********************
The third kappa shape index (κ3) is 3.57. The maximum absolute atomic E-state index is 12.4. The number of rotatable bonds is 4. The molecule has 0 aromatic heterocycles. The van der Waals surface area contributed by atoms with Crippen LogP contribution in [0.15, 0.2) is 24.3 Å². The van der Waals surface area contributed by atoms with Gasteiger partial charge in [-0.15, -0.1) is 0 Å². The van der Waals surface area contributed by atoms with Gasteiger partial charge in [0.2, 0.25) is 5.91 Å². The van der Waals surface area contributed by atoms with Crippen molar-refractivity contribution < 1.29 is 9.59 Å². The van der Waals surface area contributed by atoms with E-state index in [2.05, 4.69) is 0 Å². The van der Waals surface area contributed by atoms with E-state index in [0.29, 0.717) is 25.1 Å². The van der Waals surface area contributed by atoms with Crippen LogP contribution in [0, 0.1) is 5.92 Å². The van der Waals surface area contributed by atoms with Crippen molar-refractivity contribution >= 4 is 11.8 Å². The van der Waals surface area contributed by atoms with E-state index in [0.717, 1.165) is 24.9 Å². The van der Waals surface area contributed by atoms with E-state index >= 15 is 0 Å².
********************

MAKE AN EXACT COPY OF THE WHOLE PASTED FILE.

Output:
The third kappa shape index (κ3) is 3.57. The maximum absolute atomic E-state index is 12.4. The number of rotatable bonds is 4. The molecule has 0 aromatic heterocycles. The van der Waals surface area contributed by atoms with Crippen LogP contribution in [0.15, 0.2) is 24.3 Å². The van der Waals surface area contributed by atoms with Gasteiger partial charge in [-0.15, -0.1) is 0 Å². The van der Waals surface area contributed by atoms with Gasteiger partial charge in [0.2, 0.25) is 5.91 Å². The van der Waals surface area contributed by atoms with Crippen molar-refractivity contribution < 1.29 is 9.59 Å². The van der Waals surface area contributed by atoms with E-state index in [2.05, 4.69) is 0 Å². The van der Waals surface area contributed by atoms with E-state index in [0.29, 0.717) is 25.1 Å². The van der Waals surface area contributed by atoms with Crippen LogP contribution in [0, 0.1) is 5.92 Å². The van der Waals surface area contributed by atoms with Crippen molar-refractivity contribution >= 4 is 11.8 Å². The van der Waals surface area contributed by atoms with E-state index in [0.717, 1.165) is 24.9 Å². The van der Waals surface area contributed by atoms with E-state index >= 15 is 0 Å².